“The ReBirth Project”

The “Linotype Wapiti”

The outline of the project is to take all of the components of this archaic, antiquated and historically significant printing press and transform it into a contemporary metal sculpture.

This Linotype, built in June 1913 was retired from service at the Castlegar News in 1973. It was presented to the Castlegar museum on August 7, 1977 by the founding publisher of the Castlegar News, L.V (Les) Campbell, at the time on the newspaper’s 30th anniversary.

The Linotype is a hot-metal line casting machine used to set ads and news stories. An operator struck keys which caused matrixes to call into lines of words. Hot lead was then cast against the matrixes in a mold and when it cooled you had a slug of type. The type was then put into a chase forming a page. The pages were then put on a press, inked, and the type’s image transferred to paper.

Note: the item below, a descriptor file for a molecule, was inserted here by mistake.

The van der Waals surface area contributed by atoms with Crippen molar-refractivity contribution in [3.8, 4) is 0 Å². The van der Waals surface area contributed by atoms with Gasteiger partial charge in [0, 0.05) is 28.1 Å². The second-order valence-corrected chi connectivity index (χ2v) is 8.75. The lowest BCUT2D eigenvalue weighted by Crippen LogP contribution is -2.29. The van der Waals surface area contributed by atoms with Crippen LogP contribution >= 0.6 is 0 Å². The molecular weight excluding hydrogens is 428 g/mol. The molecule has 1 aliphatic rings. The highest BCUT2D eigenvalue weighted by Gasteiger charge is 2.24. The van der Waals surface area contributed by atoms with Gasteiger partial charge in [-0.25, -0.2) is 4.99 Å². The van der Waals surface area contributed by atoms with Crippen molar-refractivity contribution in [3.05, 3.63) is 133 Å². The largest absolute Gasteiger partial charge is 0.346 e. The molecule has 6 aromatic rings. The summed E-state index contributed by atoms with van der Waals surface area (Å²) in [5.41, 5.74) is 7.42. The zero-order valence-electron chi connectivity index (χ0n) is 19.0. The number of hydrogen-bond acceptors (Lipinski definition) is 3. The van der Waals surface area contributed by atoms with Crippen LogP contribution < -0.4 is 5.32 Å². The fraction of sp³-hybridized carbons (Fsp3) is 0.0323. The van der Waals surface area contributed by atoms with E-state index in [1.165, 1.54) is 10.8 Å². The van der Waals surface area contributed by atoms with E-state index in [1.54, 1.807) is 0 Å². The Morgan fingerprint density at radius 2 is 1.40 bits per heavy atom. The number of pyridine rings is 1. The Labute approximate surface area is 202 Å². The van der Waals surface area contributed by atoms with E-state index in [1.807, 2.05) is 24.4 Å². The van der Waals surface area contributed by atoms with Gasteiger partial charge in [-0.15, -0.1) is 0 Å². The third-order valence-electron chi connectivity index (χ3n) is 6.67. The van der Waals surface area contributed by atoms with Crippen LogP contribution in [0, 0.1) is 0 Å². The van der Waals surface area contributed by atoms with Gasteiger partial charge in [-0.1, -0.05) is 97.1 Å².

This Linotype was kindly donated to me from The Castlegar News.

I would like to also thank Pat and Val Field for their involvement for the donation and the shipping of the unit to my studio on Salt Spring Island.

The Linotype contains a wide variety of different materials, such as cast iron, steel and brass.

Each of the components were thoroughly examined and categorized according to their anatomical accuracy.

The sculpture is comprised only the materials present in the Linotype (apart from the steel armature for structural stability).

The first phase.

The second phase of construction, many of the linotype’s components have been integrated.

The second phase.

The second phase.

The third phase.

The third and final phase of construction.

Through the unification of the materials, and the challenges that accompanied them, the 1913 linotype went through a full rebirth and the “Linotype Wapiti” was born.

Here I am loading the completed “Linotype Wapiti” onto a truck to be shipped to Castlegar, B.C, Canada